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An alternate approach to resolving deadlocks.



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An alternate approach to resolving deadlocks

Senator Brian Harradine responded to the discussion paper Resolving Deadlocks: A Discussion Paper on Section 57 of the Australian Constitution, released by the Prime Minister today, by rejecting claims the Senate was “a permanent veto on the legislative agenda of the government of the day” and he proposed an alternate approach.

“The reform debate has focused on claims that the Senate is obstructionist and unrepresentative. Those claims just don’t stand up”, Senator Harradine said.

“Despite the Government’s difficulty getting a number of high-profile bills through the Senate, the fact remains that the Senate has passed over 95 per cent of the Government’s bills since the last election.

“The Senate gives a voice to the people of the smaller states, helping to balance their relative lack of representation in the House of Representatives. The system of proportional representation used to elect the Senate also accurately reflects people’s votes, giving those who vote for independents and minor parties a voice. They have great difficulty getting that voice through the House of Representatives.

“But I do think there are opportunities to improve the constitutional arrangements defining our Parliament without damaging the Senate. The aim of any constitutional changes should be to achieve better democratic decision-making following a predictable and orderly system.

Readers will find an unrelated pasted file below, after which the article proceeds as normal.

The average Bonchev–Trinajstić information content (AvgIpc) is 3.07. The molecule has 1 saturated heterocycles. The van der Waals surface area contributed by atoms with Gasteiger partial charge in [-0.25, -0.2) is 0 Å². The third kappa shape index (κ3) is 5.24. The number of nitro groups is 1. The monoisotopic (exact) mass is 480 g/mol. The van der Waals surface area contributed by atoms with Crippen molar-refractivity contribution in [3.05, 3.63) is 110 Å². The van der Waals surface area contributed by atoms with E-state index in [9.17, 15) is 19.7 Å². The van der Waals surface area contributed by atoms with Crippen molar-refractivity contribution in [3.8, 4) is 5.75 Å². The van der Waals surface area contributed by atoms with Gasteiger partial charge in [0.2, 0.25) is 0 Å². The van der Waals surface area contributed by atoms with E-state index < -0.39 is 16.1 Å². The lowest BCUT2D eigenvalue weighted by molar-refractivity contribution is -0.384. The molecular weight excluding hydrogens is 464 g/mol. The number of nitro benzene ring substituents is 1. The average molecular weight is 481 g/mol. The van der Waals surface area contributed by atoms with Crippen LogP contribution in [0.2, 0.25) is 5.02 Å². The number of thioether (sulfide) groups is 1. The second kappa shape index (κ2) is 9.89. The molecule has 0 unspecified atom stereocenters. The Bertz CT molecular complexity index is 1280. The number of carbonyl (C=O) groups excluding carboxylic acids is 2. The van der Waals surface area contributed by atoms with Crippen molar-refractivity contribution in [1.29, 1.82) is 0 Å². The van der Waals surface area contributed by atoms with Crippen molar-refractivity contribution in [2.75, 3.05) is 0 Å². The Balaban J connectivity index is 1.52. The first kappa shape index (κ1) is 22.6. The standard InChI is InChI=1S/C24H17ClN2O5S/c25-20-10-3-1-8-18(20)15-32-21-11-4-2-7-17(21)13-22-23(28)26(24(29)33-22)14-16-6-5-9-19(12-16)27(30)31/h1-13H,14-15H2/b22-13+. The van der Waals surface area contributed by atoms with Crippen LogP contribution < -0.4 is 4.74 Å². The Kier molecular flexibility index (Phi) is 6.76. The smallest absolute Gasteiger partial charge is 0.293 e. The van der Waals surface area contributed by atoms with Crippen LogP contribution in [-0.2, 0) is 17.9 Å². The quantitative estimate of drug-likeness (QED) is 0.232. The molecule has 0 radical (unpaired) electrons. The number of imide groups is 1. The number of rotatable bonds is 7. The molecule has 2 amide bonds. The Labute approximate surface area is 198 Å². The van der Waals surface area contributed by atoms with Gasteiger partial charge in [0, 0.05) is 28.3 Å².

“The system I propose would have fixed three year terms for the House of Representatives, with half Senate elections every election.

“A Government could hold a joint sitting of Parliament after a fixed term election to vote on legislation which had: • originally been detailed in the Government’s election manifesto; • subsequently been introduced to Parliament within the first year of the Government’s three

year term; • been rejected twice under the current requirements for a trigger; • been put to the people again at the next election.

“This is an option which provides minimal changes to our Parliamentary system, but has a number of advantages.

“It extends the average length of time between elections, giving Governments more time to implement their programs. Over my 28 years in the Senate there have been elections approximately every two and a half years. It would also remove some of the uncertainty surrounding one of the most fundamental aspects of the political process - when we will have an election”, said Senator Harradine.

Brian Harradine is an independent senator for Tasmania, the longest serving independent senator since Federation and the longest serving senator in the current Parliament.

8 October 2003

Senator Brian Harradine, Tel. 02 6277 3735